Big-Eyed Lyle flying Foxes and diving cats. Interesting animals can be found underneath the Tallinn Zoo Southeast Asian tropical rainforest

Plants that grow together do not create an unified ecosystem called a forest. Underneath the trees, above them and around the plants, a myriad of lifeforms grow and the forest around them creates an unified lifeform called an ecosystem. Living beings such as animals and other creatures are only a part of this incredible creation. The delicate system can only be attained by the cooperation of all of the participants who live in the system. No living creature has the chance of survival if there are no other lifeforms surrounding them. 
Tropical rainforests are an amazing example of biodiversity. The equatorial climate helps to improve the growth of plants and mushrooms that also improve the biodiversity of the forest for other life forms. In such a massive community of living creatures, it is important that everyone has its own role. 
All species have developed cooperation with other species which can create a complete interdependence between them. As a result of this, the biggest protectors of the biodiversity that exists in the rainforests are the species themselves. 
What seems to humans as a lush forest can be a total desert for some insects. Most herbivorous insects only feed on one specific plant. Finding that plant can be an extremely difficult task in a forest that has so many plants species. However it is important to note that thanks to the insects no plant species can become domineering, meaning that the balance between plants will remain. 
In an artificial environment it is almost impossible to create the same ecosystem that exists in nature. Most inhabitants of the exhibition have learned to coexist, but in order to provide a harmonious balance between the species, many important specimens are not present.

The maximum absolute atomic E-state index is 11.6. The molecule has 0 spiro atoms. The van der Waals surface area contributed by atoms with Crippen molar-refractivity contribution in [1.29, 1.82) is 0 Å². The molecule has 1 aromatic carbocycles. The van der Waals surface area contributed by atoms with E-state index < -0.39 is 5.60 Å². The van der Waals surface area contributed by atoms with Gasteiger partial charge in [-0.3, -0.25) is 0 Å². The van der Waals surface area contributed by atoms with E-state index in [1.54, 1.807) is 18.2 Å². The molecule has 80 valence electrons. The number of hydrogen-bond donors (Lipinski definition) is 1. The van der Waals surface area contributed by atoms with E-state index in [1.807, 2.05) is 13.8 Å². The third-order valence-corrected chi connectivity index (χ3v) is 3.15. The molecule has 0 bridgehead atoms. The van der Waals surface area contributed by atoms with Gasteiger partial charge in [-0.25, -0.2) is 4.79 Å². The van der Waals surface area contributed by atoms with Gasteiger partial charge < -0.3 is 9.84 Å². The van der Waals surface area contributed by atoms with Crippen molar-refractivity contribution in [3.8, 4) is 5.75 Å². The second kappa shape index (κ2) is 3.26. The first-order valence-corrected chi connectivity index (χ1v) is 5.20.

The exhibit has animals bustling freely among the visitors, but letting too many go their natural way would result in the zoo’s lone predator skulking in the denuded vegetation.
That’s why the exhibition’s top predators- the fishing cats Tommi and Rosa – have settled in the rock-fenced garden.
In the wild, they would be on top of the food chain. In the exhibition, the fishing cats are protected by a fence that has been built in the vegetation. This helps to create safety for all bird species that are flying around the exhibition, as the master hunters may not act too friendly with the birds that fly into their area. 
It is worth visiting the zoo at different times of the day, as the spectacle can take place at different times of the day. If the pool turns out to be empty at the time of your visit, explore the higher levels of the garden. You’ll probably find something particularly feline in contrast to the un-catlike in the fish cage – lazily roaming in the rock pool.
In nature the food chain is equally clear to all. The animals, birds, incects and plants are a part of this sytem however some plants that turn the classic knowledge on its head. Potted plants have an ingenious strategy for growing in the mineral-poor soils of the swamp and montane forests of Southeast Asia – they eat insects!
Photo: Shutterstock
The pitcher plant catches insects in trap pots growing in the canopy. Partly filled with liquid, the pots are open at the top, many with a rain-proof lid hanging over the opening. The mouth is often reddish in colour, resembling a flower, and the rim of the pitcher exudes a sweet-scented nectar that attracts insects. However, the inner walls of the pitcher are slippery – as the insects eat the nectar, they lose their footing and fall into the liquid at the bottom of the pitcher. The plant digests the drowned insects using enzymes contained in the pitcher liquid.